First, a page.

Low employee retention in China is a major issue for companies across a variety of industries. According to a survey conducted by Hay’s recruiting, 35% of employees left their company within 2 to 4 years. Fourteen percent left their employer within 2 years. Additionally, a gallup survey from 2012 showed that employee engagement is remarkably low, with only 6% of employees considered engaged at work.
Low employee retention is costly for two main reasons. First, employers have to incur recruiting and HR expenditures related to finding and training new employees. Additionally, employees will likely become more valuable to an organization the longer they have been with the company under continuous employment. Second, low employee retention may be symptomatic of systemic problems within your organization. For example, employees may leave an organization because they are not contributing or growing enough. Not maximizing the potential contribution of employees likely means that the resources, such as the money spent on salaries and training, are not being maximized for the benefit of the company.
Companies in China must decide what to do about the problem of employee retention. Given the myriad of costs of low employee retention for an organization, it is important to develop some kind of a strategy to ensure high employee retention. Notably increasing salary does not decrease employee turnover in China. While this may be good for the company’s cash position, it means that the solution is not that simple. Companies should focus more on leadership, personal treatment of employees, and, for foreign companies, awareness of Chinese culture and employment customs.
Chinese employees are accustomed to a different leadership style than in the West. According to a variety of surveys, Chinese employees most respect leaders that are caring, authoritative/powerful, and strategic/visionary. While many Chinese employees do wish to take independent initiative, they are more likely to rely on the guidance and direction of decisive and powerful leader.
Leadership style can be an area where Western companies that do not adapt to Chinese culture will likely face relatively larger problems with employee retention. Western companies tend to treat factors like profit management and efficiency as paramount considerations, while treating employees according to these priorities set up within the company. As an extreme example, an employee would be regarded as only as valuable as his direct contribution to the bottom line. In China, however, this leadership style is a recipe for very low employee satisfaction levels. Chinese traditional leadership style tends to put ethical considerations, group cohesion, and personal relationships before profit or at least attempts to tilt the balance more in that direction. It is believed that the loyalty, sense of good will, and harmony that this creates will ultimately be an asset when it comes to profit maximization and efficiency.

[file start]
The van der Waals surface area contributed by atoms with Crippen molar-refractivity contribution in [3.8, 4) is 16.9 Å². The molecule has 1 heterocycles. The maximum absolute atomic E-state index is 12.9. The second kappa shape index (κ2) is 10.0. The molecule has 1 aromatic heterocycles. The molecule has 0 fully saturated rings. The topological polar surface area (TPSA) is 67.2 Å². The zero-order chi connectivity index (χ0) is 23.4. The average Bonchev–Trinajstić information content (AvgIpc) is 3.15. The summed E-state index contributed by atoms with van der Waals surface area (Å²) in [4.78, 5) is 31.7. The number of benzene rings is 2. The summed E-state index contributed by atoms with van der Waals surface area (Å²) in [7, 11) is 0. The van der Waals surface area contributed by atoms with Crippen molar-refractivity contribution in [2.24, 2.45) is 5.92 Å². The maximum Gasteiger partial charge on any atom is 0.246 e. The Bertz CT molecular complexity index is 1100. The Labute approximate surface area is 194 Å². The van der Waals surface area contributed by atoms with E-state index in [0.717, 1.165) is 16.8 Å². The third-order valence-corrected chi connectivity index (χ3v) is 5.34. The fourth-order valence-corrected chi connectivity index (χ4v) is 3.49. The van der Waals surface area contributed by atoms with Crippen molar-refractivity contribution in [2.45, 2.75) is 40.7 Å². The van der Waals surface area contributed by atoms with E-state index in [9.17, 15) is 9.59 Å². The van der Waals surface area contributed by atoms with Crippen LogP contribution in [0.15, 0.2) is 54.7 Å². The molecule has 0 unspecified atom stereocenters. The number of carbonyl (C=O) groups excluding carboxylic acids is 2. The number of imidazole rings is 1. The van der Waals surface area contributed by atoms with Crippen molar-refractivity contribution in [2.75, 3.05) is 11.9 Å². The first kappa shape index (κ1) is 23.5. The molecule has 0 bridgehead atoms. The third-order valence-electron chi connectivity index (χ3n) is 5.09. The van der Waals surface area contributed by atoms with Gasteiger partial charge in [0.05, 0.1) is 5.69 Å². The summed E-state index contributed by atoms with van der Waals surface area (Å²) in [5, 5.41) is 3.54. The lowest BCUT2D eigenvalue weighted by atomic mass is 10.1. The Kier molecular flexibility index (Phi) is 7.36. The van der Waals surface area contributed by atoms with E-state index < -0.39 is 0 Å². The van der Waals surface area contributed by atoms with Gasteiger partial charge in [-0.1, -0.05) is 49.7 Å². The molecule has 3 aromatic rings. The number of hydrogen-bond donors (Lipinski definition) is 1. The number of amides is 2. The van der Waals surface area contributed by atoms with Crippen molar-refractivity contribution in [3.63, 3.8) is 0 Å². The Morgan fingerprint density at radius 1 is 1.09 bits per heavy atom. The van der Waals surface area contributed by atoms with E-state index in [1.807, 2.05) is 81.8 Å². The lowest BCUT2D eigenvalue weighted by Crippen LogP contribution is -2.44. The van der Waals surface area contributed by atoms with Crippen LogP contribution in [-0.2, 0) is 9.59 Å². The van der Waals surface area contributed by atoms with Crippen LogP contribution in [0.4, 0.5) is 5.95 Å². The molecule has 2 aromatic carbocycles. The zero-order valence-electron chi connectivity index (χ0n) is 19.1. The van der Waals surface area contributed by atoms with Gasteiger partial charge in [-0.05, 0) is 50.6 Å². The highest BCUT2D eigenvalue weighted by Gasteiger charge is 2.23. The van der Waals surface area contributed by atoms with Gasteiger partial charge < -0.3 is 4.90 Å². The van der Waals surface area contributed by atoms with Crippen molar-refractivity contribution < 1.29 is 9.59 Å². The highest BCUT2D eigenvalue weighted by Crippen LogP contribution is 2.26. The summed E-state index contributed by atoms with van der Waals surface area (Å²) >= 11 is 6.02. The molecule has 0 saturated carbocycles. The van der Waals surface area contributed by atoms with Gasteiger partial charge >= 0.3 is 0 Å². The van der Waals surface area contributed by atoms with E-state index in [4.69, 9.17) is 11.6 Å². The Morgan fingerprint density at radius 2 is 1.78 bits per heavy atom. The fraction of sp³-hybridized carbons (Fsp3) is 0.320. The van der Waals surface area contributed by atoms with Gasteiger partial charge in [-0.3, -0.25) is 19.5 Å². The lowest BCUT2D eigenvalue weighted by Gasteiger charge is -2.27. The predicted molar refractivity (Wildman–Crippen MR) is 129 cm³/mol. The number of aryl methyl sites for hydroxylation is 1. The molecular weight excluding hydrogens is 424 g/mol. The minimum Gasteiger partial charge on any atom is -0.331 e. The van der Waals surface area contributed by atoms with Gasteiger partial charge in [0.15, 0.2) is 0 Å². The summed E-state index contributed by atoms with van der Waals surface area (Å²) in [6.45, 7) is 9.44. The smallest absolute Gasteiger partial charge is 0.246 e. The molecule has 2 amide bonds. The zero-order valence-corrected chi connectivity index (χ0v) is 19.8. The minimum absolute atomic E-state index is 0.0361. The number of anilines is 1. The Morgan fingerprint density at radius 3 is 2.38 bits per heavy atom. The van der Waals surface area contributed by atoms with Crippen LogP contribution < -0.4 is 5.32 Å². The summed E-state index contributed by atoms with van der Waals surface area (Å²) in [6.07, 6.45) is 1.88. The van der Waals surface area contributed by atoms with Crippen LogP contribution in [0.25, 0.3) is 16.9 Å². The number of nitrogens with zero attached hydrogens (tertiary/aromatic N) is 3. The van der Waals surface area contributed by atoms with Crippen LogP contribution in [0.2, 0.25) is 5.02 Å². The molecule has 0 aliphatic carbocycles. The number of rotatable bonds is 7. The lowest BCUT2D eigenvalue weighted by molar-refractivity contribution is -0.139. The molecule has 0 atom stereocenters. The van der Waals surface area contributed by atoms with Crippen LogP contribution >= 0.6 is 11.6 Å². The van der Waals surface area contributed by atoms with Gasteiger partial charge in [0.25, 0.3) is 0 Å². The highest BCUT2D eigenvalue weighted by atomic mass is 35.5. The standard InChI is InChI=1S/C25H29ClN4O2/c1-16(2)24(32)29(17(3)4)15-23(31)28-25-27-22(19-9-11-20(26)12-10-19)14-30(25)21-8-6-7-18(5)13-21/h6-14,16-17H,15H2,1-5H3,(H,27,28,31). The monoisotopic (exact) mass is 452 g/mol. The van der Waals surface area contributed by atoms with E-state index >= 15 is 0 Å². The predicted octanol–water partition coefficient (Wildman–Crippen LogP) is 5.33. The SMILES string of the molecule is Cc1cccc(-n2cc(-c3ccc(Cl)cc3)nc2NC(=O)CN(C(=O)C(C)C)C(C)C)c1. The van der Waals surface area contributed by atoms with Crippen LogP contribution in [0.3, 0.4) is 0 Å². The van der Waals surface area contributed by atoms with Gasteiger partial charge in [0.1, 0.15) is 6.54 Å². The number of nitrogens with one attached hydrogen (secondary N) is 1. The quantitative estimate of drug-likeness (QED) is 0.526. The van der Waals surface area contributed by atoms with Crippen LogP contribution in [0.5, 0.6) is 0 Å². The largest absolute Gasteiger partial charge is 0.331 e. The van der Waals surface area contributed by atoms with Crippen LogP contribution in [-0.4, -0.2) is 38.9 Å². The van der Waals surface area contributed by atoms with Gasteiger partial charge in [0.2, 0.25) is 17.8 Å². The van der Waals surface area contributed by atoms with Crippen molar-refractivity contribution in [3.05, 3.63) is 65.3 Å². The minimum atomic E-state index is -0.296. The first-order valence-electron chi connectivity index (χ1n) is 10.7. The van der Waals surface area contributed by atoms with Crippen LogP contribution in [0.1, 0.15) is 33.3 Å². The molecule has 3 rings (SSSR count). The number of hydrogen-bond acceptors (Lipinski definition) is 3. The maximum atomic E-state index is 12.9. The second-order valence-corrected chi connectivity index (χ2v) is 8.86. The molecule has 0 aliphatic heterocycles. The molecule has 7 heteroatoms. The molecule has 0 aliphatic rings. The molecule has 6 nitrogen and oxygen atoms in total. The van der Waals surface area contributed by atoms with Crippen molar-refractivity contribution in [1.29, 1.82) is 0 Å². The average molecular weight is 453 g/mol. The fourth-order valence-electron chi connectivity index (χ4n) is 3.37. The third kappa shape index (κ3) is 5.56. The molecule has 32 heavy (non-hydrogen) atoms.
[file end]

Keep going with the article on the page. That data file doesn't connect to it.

Nonetheless, the most effective modern Chinese workplaces are a fusion of Western methods and Chinese leadership principles. For example, Chinese company leaders and employees alike see the value of scientific and mechanistic approaches to management like waste reduction, quantitative indicators of efficiency, and data-driven decision-making.
Give Personal Attention to Employees
As companies seek to drive measurable results like profit margins, efficiency, etc., it can be tempting for executives to treat employees as mere cogs in the machine whose value is determined solely by their KPIs. However, for an organization in China, it is critical to pay attention to employee well-being for the sake of a healthy employee culture, engagement, and retention. Motivated employees have a variety of desires that drive their career decisions which will depend on the employee. They might include skill development, work-life balance, dynamism in the workplace, opportunities to develop management skills, etc. Employers that can give each employee enough attention to help them meet their individual desires will have happier employees that stay longer and contribute more. Additionally, Chinese employees tend not to question the boss or appear as a burden, which means that the boss will need to reach out to employees to have their needs and desires met. Employers that ignore these nuances will gradually lose the loyalty and engagement of their employees, and will squander much of their potential contribution to the company.
Awareness of Chinese Company Culture
Despite the rapid changes within Chinese society in the last several decades, traditional Chinese culture continues to make its way into the workplace in a number of ways. Foreign employers should be up to speed on local employer customs. During holidays, in particular, employers often give gifts to employees. During the Mid-Autumn Festival, it is customary for employers to give their employees a set of mooncakes, though employers increasingly give money in a red envelope instead. Following Chinese cultural customs is important as a foreign company because some employees could be wary of a foreign company within their country and question its intentions and its impact on their society. Showing the employees and external stakeholders that the company will go the extra mile to respect and uphold Chinese culture will help earn the company great respect.
Employee retention in China remains an issue across most industries. For foreign companies new to China, it is critical to localize in some ways while using their assets as foreign companies in other ways. On the one hand, foreign companies should consider adapting some aspects of their leadership style to accommodate Chinese culture and traditional values. On the other hand, a foreign company can bring new expertise and management skills that Chinese employees may be excited to use to help advance their careers.